7. Eat your noon meal on the go, get out in the fresh air by walking or doing something that gets your heart rate up.

Your body was built to move and not just sit on its butt.

091013 Early detection of disease – screenings for men

Early detection of disease – screenings for men

The earlier a disease is detected, the better off you may be. If you begin treatment soon after finding the problem the treatment is more effective in the early stages and the greater, the likelihood is that you will avoid any complications from the disease.

There are many opinions from various medical organizations recommending different health screenings at different frequencies in your life to consider. Your personal health history, as well as that of your close relatives, will have an influence on your decision to have these tests.

Don’t waste your money on useless tests; consult with your doctor to find out the ones that may benefit you the most. The following recommendations are generally those providing the greatest information for continued monitoring of your health.

Blood pressure readings measure the force of the blood against the walls of the arteries. The Joint National Committee on Prevention, Detection, Evaluation, and Treatment of high blood pressure advises getting this done at least every two years for anyone past the age of eighteen.

The National Osteoporosis Foundation counsels getting a bone mineral density test (BMT) at least one time for men over seventy years of age. A BMT is an Osteoporosis test that screens for brittle, weak bones leading causes of fractures in the elderly and those with osteoporosis.

Colon cancer screening tests for colon cancer or precancerous polyps. The American Cancer Society recommends the following schedule for these tests:

• At age fifty men should have tests for polyps and cancer with a flexible sigmoidoscopy every five years
• Colonoscopy every ten years
• Double contrast barium enema every five years or CT a colonography which is a virtual colonoscopy, every five years.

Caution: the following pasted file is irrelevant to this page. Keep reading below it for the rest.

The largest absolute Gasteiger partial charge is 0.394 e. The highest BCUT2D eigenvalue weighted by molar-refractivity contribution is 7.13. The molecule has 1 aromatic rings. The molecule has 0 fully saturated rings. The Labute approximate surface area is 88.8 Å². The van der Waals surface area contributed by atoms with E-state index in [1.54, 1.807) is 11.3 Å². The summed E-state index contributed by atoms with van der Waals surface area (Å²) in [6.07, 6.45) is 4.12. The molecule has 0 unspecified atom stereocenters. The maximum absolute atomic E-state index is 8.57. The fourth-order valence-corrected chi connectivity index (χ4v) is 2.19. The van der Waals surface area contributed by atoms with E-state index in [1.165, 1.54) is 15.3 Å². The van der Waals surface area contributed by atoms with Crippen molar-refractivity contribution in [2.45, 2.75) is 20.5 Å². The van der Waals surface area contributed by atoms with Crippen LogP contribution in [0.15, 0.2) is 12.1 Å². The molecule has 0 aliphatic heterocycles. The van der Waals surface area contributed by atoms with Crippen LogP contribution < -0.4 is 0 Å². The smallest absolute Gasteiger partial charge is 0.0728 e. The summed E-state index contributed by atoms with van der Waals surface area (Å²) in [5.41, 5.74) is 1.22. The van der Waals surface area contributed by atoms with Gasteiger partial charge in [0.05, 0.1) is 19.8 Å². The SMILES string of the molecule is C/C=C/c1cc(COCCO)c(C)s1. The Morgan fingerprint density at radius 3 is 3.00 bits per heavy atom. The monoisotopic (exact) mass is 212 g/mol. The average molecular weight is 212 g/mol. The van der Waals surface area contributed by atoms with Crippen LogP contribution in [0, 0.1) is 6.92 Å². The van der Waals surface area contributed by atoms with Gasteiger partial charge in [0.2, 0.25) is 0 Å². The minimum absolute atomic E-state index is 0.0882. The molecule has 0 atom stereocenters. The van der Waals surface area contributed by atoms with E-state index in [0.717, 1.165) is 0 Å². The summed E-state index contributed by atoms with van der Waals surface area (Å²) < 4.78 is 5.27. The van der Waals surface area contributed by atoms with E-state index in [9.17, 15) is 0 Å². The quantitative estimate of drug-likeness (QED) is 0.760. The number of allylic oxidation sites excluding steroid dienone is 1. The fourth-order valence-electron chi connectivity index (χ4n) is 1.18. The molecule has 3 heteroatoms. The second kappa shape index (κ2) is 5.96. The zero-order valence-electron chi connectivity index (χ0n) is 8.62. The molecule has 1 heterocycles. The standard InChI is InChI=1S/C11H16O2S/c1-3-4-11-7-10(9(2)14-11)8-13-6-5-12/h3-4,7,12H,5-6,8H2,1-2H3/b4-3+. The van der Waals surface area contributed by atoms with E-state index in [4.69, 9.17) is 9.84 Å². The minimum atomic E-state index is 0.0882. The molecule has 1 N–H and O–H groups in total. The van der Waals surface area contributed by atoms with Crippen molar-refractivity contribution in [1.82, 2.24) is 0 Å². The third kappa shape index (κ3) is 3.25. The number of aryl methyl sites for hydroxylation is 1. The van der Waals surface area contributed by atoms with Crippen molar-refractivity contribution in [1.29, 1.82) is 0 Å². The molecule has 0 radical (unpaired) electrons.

• Tests with the principle goal of finding cancer include:
o a yearly fecal occult blood test or a
o yearly fecal immunochemical test
• Diabetes screening tests. These check if you have high blood sugar. According to the American Diabetes Association these should be done every three years once you are past forty five years of age.
• The American Optometric Association advises regular eye exams along these lines:
o Ages 18-60 every two years
o Beyond age 61 every year
• Determining the fasting lipoprotein profile every five years, beginning at age twenty plus is the goal of the National Cholesterol Education Program Expert Panel. This checks the cholesterol levels in your body, which is one measure of your hearts health.
• The American Cancer Society recommends prostate screening for possible signs of prostate cancer starting at age 50. However, before jumping into the tests discuss the benefits and potential false readings with your doctor. For certain, African American’s and men with a family history of prostate cancer should be getting tested on a regular basis at an earlier date in their lives.

None of these tests are painful and there is no excuse not to be getting them on a regular basis.